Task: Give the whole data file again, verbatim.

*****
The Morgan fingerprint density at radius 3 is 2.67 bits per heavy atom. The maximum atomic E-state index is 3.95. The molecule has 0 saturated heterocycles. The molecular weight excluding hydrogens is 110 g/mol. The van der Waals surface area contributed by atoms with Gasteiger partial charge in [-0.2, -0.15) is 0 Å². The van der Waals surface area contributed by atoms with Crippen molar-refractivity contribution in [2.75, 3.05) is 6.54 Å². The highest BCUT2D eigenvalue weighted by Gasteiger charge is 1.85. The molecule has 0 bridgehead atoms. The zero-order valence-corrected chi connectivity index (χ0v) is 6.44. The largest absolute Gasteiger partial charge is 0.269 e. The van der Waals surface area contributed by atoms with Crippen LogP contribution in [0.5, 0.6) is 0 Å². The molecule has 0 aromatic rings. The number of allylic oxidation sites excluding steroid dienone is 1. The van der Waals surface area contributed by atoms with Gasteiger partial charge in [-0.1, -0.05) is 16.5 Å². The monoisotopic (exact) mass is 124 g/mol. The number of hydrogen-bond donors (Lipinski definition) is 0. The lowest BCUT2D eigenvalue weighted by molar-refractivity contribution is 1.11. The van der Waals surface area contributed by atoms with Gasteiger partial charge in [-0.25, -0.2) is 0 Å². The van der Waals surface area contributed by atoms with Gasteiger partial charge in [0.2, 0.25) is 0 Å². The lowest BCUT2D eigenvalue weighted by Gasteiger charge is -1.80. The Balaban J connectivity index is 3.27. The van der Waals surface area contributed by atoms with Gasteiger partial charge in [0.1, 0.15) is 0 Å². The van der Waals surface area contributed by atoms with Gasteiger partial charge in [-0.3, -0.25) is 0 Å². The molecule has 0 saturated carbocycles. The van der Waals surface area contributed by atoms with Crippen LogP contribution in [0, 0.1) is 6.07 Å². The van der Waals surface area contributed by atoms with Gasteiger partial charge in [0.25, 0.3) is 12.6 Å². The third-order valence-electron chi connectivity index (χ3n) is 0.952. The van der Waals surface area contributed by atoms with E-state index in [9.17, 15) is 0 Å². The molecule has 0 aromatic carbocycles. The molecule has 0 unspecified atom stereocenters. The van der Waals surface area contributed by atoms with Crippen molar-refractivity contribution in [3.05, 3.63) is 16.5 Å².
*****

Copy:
The Morgan fingerprint density at radius 3 is 2.67 bits per heavy atom. The maximum atomic E-state index is 3.95. The molecule has 0 saturated heterocycles. The molecular weight excluding hydrogens is 110 g/mol. The van der Waals surface area contributed by atoms with Gasteiger partial charge in [-0.2, -0.15) is 0 Å². The van der Waals surface area contributed by atoms with Crippen molar-refractivity contribution in [2.75, 3.05) is 6.54 Å². The highest BCUT2D eigenvalue weighted by Gasteiger charge is 1.85. The molecule has 0 bridgehead atoms. The zero-order valence-corrected chi connectivity index (χ0v) is 6.44. The largest absolute Gasteiger partial charge is 0.269 e. The van der Waals surface area contributed by atoms with Crippen LogP contribution in [0.5, 0.6) is 0 Å². The molecule has 0 aromatic rings. The number of allylic oxidation sites excluding steroid dienone is 1. The van der Waals surface area contributed by atoms with Gasteiger partial charge in [-0.1, -0.05) is 16.5 Å². The monoisotopic (exact) mass is 124 g/mol. The number of hydrogen-bond donors (Lipinski definition) is 0. The lowest BCUT2D eigenvalue weighted by molar-refractivity contribution is 1.11. The van der Waals surface area contributed by atoms with Gasteiger partial charge in [-0.25, -0.2) is 0 Å². The van der Waals surface area contributed by atoms with Gasteiger partial charge in [0.2, 0.25) is 0 Å². The lowest BCUT2D eigenvalue weighted by Gasteiger charge is -1.80. The Balaban J connectivity index is 3.27. The van der Waals surface area contributed by atoms with Gasteiger partial charge in [0.1, 0.15) is 0 Å². The van der Waals surface area contributed by atoms with Gasteiger partial charge in [-0.3, -0.25) is 0 Å². The molecule has 0 saturated carbocycles. The van der Waals surface area contributed by atoms with Crippen LogP contribution in [0, 0.1) is 6.07 Å². The van der Waals surface area contributed by atoms with Gasteiger partial charge in [0.25, 0.3) is 12.6 Å². The third-order valence-electron chi connectivity index (χ3n) is 0.952. The van der Waals surface area contributed by atoms with E-state index in [9.17, 15) is 0 Å². The molecule has 0 aromatic carbocycles. The molecule has 0 unspecified atom stereocenters. The van der Waals surface area contributed by atoms with Crippen molar-refractivity contribution in [3.05, 3.63) is 16.5 Å².